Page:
Next there is the data collection and high stakes testing which has become the tent poles of the blame the teacher education reformers, tent poles that are making some parties very rich. Friends, Pearson has contracts nationwide bringing them in over a billion dollars, of which 320 million dollars will have come from Florida. Pearson by the way is the Halliburton of the education world, the make and score the test but then they also provide remediation services to the kids who do poorly. I read their business plan also involves charter schools which makes me think there may be a few conflicts of interests.

Think about this, if the state of Florida said, you know what, we’re done with Pearson and the FCAT and we’re going to sink the money we spend annually on that and hired more teachers instead roughly a thousand more statewide. Which do you think would be more beneficial? The FCAT or a thousand more boots on the ground providing instruction and services.

Finally let’s talk about the unions which are bearing the brunt of the ire caused by the blame the teacher crowd. Despite the fact we have unions, teachers here in Florida are some of the lowest paid, most over worked professionals in the country. Can you imagine how many teachers would flee the profession if they lost the little cover provided by the unions? Also I have never heard of our local union protecting bad teachers, just making sure all teachers get due process and they work with the district so much and so closely that many of us rank and file teachers think the line between them sometimes gets blurred.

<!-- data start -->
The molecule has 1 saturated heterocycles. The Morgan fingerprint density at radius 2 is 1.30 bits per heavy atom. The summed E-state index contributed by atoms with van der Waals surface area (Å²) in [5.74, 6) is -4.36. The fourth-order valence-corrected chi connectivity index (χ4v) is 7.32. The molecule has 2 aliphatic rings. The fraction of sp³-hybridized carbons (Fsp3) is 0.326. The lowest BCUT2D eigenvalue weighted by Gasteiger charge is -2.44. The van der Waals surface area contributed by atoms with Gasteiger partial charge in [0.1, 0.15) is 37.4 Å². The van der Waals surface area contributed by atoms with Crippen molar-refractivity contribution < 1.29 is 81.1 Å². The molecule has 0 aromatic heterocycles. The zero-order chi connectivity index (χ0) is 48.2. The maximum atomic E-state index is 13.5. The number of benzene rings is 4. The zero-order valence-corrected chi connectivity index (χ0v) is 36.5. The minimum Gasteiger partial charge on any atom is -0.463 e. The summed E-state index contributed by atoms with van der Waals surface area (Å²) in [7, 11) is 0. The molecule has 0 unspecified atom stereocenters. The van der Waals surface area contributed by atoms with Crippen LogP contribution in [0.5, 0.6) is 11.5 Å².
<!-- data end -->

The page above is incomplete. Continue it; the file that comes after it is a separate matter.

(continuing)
Five years ago in good times we were recruiting in Canada, India and the business world because we couldn’t find enough teachers. Sadly the crippling economy has caused many people to think, hey, I’ll try that but what’s going to happen when the economy turns around? We can’t cripple the profession and expect good results.

I would also like to remind you that teacher’s unions, don’t hire or fire teachers, develop programs, fund schools, appoint administrators or any of the other things that people often attribute to them.

Many of these reforms seemed designed to save money and why? Is it so the legislature can reward their friends and remember make no mistake the legislature is not a friend of education, or to make their friends at the education companies rich. Furthermore more than a dozen or their family members have vested interests in charter schools. Sadly all of this is done on the backs of our children and those dedicated men and woman who teach them.